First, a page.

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Tolson has a PhD in Elementary Education from the University of Akron and is a member of Academic Therapy Association at the level of Qualified Instructor and Certified Academic Language Therapist and a Certified Dyslexia Therapist through the International Dyslexia Association.


Tolson began her career in education as a fifth-grade teacher and later transitioned to teaching both children and adults with learning disabilities. She specializes in using Structured Literacy techniques as intervention for dyslexia and dysgraphia.


Tolson is a director of the Masters of Dyslexia Therapy program at Walsh University.


Tolson was appointed to the Ohio Dyslexia Committee charged with creating a statewide dyslexia guidebook.


Email Rebecca Tolson at rtolson@neuhaus.org

Robin Lemonis, M.Ed.

Rosie Santana, M.Ed, serves as the senior advisor in literacy, equity, and school improvement at Education Northwest. In 2017 she worked with the North Slope Borough School District, providing training and modeling in several sites on the implementation of reading instruction aligned with the current programs and evidence-based practices.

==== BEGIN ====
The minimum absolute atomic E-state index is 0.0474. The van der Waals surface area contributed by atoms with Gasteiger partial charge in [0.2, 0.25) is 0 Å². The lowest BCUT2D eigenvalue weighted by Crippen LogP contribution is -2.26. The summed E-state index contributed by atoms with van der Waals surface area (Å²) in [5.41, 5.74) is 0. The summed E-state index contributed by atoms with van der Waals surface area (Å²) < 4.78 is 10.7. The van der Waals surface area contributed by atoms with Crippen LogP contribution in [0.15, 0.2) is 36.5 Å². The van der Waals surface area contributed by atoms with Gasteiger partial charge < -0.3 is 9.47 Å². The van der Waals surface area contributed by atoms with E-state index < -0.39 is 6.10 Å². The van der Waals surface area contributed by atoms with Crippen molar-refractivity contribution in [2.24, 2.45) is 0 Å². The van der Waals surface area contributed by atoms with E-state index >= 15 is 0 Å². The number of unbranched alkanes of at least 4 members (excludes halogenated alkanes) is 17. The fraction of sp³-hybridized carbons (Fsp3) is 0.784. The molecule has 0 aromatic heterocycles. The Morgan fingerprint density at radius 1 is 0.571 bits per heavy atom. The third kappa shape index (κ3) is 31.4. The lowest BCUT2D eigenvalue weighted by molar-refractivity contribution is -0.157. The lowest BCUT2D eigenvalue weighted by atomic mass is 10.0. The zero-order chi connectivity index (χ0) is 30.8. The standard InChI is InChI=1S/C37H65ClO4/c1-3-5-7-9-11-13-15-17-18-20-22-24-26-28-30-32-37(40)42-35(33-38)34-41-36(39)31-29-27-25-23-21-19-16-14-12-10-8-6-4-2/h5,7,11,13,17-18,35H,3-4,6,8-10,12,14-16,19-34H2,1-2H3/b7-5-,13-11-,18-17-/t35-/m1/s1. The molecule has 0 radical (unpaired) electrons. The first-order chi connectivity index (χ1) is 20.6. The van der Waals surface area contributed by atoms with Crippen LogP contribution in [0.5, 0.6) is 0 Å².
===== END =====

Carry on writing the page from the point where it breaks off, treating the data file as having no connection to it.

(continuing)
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In partnership with the Region 16 Comprehensive Center, Rosie also recently led a virtual session on language development through literacy and facilitated a book study on culturally responsive teaching for Alaska educators. Rosie earned her bachelor’s degree in education from Boise State University and her master’s degree in educational administration and leadership from the University of Idaho.

Language and Literacy for School Leaders
Understanding and valuing the home language of our students increases our chances of creating a sense of belonging and establishing learning partnerships where educators view the language that students bring into the classroom as an asset. This starts with an understanding of oral and print cultures and brings to light the important role of oral language in developing literacy. Leaders will distinguish between language and literacy and be provide ways to recognize effective oral language development aligned with the Science of Reading from the perspective of a school leader.